The uproar over the “military tattoo ban” has echoed across the internet over the last 24 hours. The proposed changes to Army Regulation 670-1, a document outlining the rules concerning a soldier’s personal appearance, go beyond dictating what tattoos a soldier can (and can’t) have. I spoke to someone in a leadership position at the Department of Defense about the proposed changes; he is required to be familiar with these types of regulations, and their possible changes, in order to enforce them.
“This is a routine review of uniform standards to ensure that modern cultural trends are mitigated against the strict standards of military bearing,” he said. “They talk about fucking nail polish and braids more than tattoos.”
This Army-only policy includes a new restriction banning tattoos below the elbows or knees, and above the collar. New Army recruits will not be allowed to join if they are tattooed in these “no-go” zones. Anyone currently under contract with the Army with existing tattoos will be grandfathered in. The new rule goes into effect Oct. 1st, 2013–after that, those with existing tattoos will be required have their current tattoos reviewed by unit leadership. Any tattoo found to be homophobic, racist, sexist, religiously offensive, or otherwise offensive, will have to be removed (on the soldier’s dime) or they risk ‘separation.’
Those with less than 4 years of service will likely be administratively separated. Administrative separations happen all the time; they’re like being laid off — the military’s way of saying, ‘We don’t want you, kid – but we don’t think you’re a bad guy.’ Those with more than 4 years of service refusing to remove the tattoos will be honorably discharged with all of their approved benefits—things like the GI bill, VA loan guarantees, preferred federal hiring, etc—intact.
The Army’s ground for such actions can be found in the UCMJ, or Uniform Code of Military Justice. Article 92 of the UCMJ essentially states that you are required to follow any lawful order given. Regulation 670-1 qualifies as one such order.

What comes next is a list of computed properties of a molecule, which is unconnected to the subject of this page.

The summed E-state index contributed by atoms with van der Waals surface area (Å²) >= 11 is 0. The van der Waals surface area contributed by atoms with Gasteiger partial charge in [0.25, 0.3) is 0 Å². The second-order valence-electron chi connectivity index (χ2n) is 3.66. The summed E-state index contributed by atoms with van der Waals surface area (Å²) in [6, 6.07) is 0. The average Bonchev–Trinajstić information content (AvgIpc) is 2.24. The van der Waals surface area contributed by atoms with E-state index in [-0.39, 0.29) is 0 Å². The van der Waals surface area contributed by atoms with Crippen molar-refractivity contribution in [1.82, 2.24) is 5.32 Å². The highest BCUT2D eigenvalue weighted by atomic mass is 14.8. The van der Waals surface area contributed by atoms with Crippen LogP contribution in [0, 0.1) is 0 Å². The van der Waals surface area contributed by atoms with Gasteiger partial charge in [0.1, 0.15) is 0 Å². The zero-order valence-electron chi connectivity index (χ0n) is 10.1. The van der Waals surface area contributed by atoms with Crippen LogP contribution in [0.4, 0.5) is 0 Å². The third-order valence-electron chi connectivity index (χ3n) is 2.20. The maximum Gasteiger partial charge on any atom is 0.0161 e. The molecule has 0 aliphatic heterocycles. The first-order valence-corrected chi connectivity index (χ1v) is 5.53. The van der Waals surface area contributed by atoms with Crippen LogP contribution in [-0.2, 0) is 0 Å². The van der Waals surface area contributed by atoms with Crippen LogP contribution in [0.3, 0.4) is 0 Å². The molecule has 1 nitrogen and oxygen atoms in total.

“The Department of Defense policy has been ‘no offensive tattoos, period, for any reason, end of discussion’ for a really, really long time,” my DoD contact said. “The enforcement of this rule has been lax because we have too much other shit to worry about,” he continued.
It seems that lax period has come to an end. In the eyes of the UCMJ, all offenses are committed equally. You can be court-martialed and kicked out for an Article 92 violation just as easily as for going AWOL. Court martials over Article 92 violations are rare, he said, because they create a ton of unnecessary work—but they can happen.
“It all comes down to priorities and what they [the Army] choose to enforce. It’s like a cop in a bad part of town ignoring the guy smoking weed on the corner because he knows there will be a gunshot death at some point on his shift.”
TLDR; Those currently enlisted in the US Army should finish their sleeves before October 1, 2013 – the beginning of the Army’s fiscal year, and the cutoff date for being grandfathered in… as long as your tattoos would be considered non-offensive.
Tattoo Snob followers on IG seemed quite upset when we posted about this yesterday. What do you think?